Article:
Councilman Robert Winkler hears the same in his area of western York County.

“All we can do is vote it up or down,” Winkler said. “We can’t add if we don’t like the list. We can’t make a change to it.”

Nor can the county manipulate the list after the referendum, for instance, if revenue comes in higher than projected.

“You can’t add new projects once the referendum’s been voted on,” Hamilton said. “If the project is not identified on the referendum, we can’t spend any money on it.”

Revenue collection on the current campaign has been drastically higher than was projected, Hamilton said. And all Pennies 4 projects are slated to be completed on time and on budget. Yet his office continues to monitor inflation, which can have major implications on road work due to massive amounts of materials needed.

Tell us which York County roads you would like to see make Pennies 5 in the box below. Feel free to vote for multiple roads.

Road conditions is a longstanding concern for many in York County. The Pennies program held its first referendum in 1997. Since then, four programs have been approved by county residents with as high as 82% approval.

Roads remain a concern. A recent online reader survey by The Herald asked, given soaring gas prices, whether the state should temporarily cut back its gas tax, even if that money is used to improve state roads. The response was clear: 89% of participants opted to keep the gas tax and have road improvements done on time, despite pain at the pump.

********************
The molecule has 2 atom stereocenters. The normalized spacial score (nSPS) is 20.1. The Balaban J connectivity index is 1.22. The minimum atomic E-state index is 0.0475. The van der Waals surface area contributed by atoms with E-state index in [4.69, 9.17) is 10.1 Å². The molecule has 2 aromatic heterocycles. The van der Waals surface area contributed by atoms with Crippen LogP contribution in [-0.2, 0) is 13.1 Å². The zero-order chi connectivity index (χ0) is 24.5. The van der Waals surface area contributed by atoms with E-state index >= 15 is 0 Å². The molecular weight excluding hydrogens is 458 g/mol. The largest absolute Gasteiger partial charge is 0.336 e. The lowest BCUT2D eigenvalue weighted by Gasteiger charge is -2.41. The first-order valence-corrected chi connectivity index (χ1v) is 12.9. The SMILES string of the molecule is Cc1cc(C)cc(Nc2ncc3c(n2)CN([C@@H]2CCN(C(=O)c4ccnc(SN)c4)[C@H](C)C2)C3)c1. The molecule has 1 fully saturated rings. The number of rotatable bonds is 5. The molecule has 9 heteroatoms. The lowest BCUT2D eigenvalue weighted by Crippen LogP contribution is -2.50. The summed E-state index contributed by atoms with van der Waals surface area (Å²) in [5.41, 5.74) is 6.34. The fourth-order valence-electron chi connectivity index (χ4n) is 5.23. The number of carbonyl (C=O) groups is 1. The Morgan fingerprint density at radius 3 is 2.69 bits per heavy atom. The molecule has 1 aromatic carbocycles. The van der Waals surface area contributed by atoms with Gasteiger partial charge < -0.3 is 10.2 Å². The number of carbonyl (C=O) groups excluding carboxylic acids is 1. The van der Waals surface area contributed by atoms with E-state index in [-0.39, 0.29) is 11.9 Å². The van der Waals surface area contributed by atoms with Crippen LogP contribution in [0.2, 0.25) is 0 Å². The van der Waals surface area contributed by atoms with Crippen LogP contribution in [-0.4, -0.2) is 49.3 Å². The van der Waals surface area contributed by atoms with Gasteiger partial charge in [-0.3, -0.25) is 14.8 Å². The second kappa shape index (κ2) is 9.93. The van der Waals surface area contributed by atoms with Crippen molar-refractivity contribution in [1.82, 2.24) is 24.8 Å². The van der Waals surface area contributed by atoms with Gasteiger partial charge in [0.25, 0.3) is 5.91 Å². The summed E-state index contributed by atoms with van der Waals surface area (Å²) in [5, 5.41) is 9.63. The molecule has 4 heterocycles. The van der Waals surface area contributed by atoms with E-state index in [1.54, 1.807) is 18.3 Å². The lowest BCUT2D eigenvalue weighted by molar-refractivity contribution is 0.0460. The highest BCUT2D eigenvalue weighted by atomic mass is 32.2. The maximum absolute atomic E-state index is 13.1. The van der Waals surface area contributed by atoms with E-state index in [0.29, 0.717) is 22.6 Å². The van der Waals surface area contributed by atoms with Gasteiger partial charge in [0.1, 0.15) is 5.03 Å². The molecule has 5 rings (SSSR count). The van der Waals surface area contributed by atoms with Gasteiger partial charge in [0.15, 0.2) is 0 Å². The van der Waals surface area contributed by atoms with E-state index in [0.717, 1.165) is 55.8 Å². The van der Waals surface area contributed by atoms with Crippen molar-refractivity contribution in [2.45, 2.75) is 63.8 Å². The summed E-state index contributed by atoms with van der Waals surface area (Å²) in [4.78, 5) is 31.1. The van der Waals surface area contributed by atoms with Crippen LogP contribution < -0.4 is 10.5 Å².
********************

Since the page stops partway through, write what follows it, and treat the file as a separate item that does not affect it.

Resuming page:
Together, the previous four Pennies campaigns combine for more than $720 million in road work. If Pennies 5 is as big or bigger than Pennies 4 in revenue collection, an approved Pennies 5 campaign could take York County County past the $1 billion mark.

Vote Year: 1997

Vote Result: 51% in favor

Amount: $99.26 million

Key Projects: Fort Mill Northern Bypass (new road), Cherry Road, S.C. 5, S.C. 274, S.C. 160, S.C. 161

Vote Year: 2003

Vote Result: 73% in favor

Amount: $184 million

Key Projects: U.S. 21 Catawba River Bridge, Mt. Gallant Road, Fort Mill Southern Bypass (new road), Tega Cay/Gold Hill Connector (new road), S.C. 55, McConnells Highway

Vote Year: 2011

Vote Result: 82% in favor

Amount: $161 million

Key Projects: I-77/Gold Hill Road (new interchange), S.C. 274/Pole Branch Road, U.S. 21 North, S.C. 160, S.C. 557, Mt. Gallant Road

Vote Year: 2017

Vote Result: 78% in favor

Amount: $277.92 million

Key Projects: Cel-River Road/Red River Road, U.S. 21, S.C. 274/49/557 (intersection), Sutton Road/Spratt Street/Fort Mill Parkway, Galleria Boulevard (extension), Hubert Graham Way (extension)